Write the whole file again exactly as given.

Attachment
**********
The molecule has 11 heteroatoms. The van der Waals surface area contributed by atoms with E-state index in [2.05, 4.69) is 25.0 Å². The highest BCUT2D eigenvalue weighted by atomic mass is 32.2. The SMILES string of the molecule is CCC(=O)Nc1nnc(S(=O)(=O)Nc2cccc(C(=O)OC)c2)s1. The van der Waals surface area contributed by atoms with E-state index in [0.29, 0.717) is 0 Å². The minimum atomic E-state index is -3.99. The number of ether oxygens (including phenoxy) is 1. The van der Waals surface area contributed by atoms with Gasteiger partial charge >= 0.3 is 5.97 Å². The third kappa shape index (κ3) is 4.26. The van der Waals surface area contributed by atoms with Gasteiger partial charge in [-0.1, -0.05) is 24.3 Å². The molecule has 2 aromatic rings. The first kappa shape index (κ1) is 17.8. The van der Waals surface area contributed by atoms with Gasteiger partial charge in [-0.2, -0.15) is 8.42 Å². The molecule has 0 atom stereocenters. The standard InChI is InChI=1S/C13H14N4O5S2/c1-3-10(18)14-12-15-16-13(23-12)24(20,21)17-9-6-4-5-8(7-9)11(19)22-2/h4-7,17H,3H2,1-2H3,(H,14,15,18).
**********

The molecule has 11 heteroatoms. The van der Waals surface area contributed by atoms with E-state index in [2.05, 4.69) is 25.0 Å². The highest BCUT2D eigenvalue weighted by atomic mass is 32.2. The SMILES string of the molecule is CCC(=O)Nc1nnc(S(=O)(=O)Nc2cccc(C(=O)OC)c2)s1. The van der Waals surface area contributed by atoms with E-state index in [0.29, 0.717) is 0 Å². The minimum atomic E-state index is -3.99. The number of ether oxygens (including phenoxy) is 1. The van der Waals surface area contributed by atoms with Gasteiger partial charge >= 0.3 is 5.97 Å². The third kappa shape index (κ3) is 4.26. The van der Waals surface area contributed by atoms with Gasteiger partial charge in [-0.1, -0.05) is 24.3 Å². The molecule has 2 aromatic rings. The first kappa shape index (κ1) is 17.8. The van der Waals surface area contributed by atoms with Gasteiger partial charge in [-0.2, -0.15) is 8.42 Å². The molecule has 0 atom stereocenters. The standard InChI is InChI=1S/C13H14N4O5S2/c1-3-10(18)14-12-15-16-13(23-12)24(20,21)17-9-6-4-5-8(7-9)11(19)22-2/h4-7,17H,3H2,1-2H3,(H,14,15,18).